According to the model concession agreement, work on any road project can start only after 80% of the total land required for the project is acquired. However, it is estimated that nearly 70% of road projects in India have been delayed because of land acquisition problems. There have been instances where small patches of land not being acquired has delayed an entire project. While the National Highway Authority of India (NHAI) has land acquisition units in various states across the country, the process is still a time-consuming one.
Apart from land acquisition, local demands specific to the state where the road is being built is another major issue, such as the creation of additional underpasses and providing concessions for local users, says Lalit Jalan, CEO and director of Reliance Infrastructure, the infrastructure-focused arm of India’s Anil Ambani Group, which is developing 11 highway projects across India. He says: “In many cases, the concessionaire is left to tackle local demands and issues by himself and even if the demands are legitimate, the bureaucratic hurdles delay the implementation substantially. A proactive government and improved inter-agency coordination are essential for quick resolution of such issues.” Paucity of skilled manpower is a challenge as well, he adds
However, Mr Singh disagrees. He argues that labour shortage is an anomaly in a country such as India, which has a huge population and a high percentage of young people. The construction industry, he says, uses a large number of semi-skilled people from rural areas that receive low pay. If the pay and working conditions improve, labour will automatically gravitate towards construction projects.
As such, he points out that the recent delays in road projects being awarded have been largely down to issues within the governmental agencies. NHAI has cited reasons for this as being a shortage of consultants and experts to conduct project appraisals as well as land acquisition, but the main issue appears to be corruption. In May last year four senior officials of the NHAI were suspended on charges related to alleged favouring of a private construction firm in allocation of contracts.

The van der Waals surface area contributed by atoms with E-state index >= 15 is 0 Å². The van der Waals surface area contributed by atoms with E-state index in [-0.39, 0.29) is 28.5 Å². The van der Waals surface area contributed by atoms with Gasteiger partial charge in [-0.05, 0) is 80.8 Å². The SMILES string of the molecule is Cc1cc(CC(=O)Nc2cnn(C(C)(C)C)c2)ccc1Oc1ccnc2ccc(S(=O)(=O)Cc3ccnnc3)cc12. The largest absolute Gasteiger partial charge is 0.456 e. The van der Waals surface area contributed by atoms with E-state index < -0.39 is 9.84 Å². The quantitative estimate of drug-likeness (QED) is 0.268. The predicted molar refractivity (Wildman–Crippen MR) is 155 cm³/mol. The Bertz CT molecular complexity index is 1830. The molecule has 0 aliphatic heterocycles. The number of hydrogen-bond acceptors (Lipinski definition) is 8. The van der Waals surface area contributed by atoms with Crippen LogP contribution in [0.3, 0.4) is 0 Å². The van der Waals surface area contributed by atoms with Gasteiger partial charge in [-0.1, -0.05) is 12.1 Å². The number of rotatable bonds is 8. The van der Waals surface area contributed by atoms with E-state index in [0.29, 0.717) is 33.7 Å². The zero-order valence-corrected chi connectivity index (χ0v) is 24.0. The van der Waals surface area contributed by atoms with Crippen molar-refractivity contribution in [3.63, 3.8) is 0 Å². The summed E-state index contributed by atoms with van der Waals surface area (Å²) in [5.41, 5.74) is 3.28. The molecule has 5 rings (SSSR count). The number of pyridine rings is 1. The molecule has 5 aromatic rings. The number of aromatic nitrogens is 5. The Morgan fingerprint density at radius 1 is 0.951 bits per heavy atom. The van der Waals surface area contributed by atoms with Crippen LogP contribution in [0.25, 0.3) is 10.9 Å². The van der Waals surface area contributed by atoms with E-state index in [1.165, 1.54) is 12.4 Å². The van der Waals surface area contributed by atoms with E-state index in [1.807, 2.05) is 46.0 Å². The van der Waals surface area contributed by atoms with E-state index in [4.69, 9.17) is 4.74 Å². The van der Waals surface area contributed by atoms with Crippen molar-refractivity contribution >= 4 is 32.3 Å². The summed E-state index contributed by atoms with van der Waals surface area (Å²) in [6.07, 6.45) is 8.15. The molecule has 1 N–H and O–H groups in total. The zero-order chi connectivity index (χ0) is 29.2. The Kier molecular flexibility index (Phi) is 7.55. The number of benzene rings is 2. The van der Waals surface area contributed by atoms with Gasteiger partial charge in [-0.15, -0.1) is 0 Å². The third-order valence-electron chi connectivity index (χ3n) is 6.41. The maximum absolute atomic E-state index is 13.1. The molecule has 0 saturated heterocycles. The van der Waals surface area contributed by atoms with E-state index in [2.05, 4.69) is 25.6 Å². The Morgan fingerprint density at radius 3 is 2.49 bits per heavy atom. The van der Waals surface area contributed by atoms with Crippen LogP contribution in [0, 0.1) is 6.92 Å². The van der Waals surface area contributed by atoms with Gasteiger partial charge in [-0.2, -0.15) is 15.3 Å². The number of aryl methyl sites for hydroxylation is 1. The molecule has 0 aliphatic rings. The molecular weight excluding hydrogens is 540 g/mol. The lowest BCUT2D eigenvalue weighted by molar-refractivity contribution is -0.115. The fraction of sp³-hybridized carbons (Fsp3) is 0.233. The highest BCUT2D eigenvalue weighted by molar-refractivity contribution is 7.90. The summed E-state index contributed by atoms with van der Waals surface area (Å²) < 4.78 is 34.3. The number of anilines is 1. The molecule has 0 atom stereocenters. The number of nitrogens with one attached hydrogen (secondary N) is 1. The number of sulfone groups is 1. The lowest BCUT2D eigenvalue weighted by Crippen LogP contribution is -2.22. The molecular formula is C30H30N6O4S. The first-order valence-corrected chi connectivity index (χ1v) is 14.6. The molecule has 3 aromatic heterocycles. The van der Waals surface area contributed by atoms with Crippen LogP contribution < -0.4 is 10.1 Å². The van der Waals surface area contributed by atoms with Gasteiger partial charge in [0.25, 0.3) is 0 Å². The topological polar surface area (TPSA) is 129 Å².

Beating the backlog
As a result of these delays, a huge backlog has built up. According to estimates by HDFC Securities, there are more than 25,000 kilometres of road projects worth more than $55bn yet to be awarded if the NHAI is to meet its deadline of completing the implementation of the country’s National Highway Development Programme by the end of 2017. Assuming an average three-year construction period for road projects, the NHAI would need to award projects to cover all of these 25,000 kilometres by March 2014.
The 20km-a-day target for road construction is a distant dream at the moment, but the coming months should be exciting as the government appears to be finally speeding up the process of awarding road projects after a gap of nearly six months. It has been reported that the NHAI has already cleared eight projects totalling about 900km. The Ministry for Road Transport and Highways has also invited bids for one mega-project of 570km and announced its intention to award five such mega projects worth $3bn in the first quarter of this year. These mega projects of more than 500km and worth in excess $1bn are aimed at attracting major international construction firms.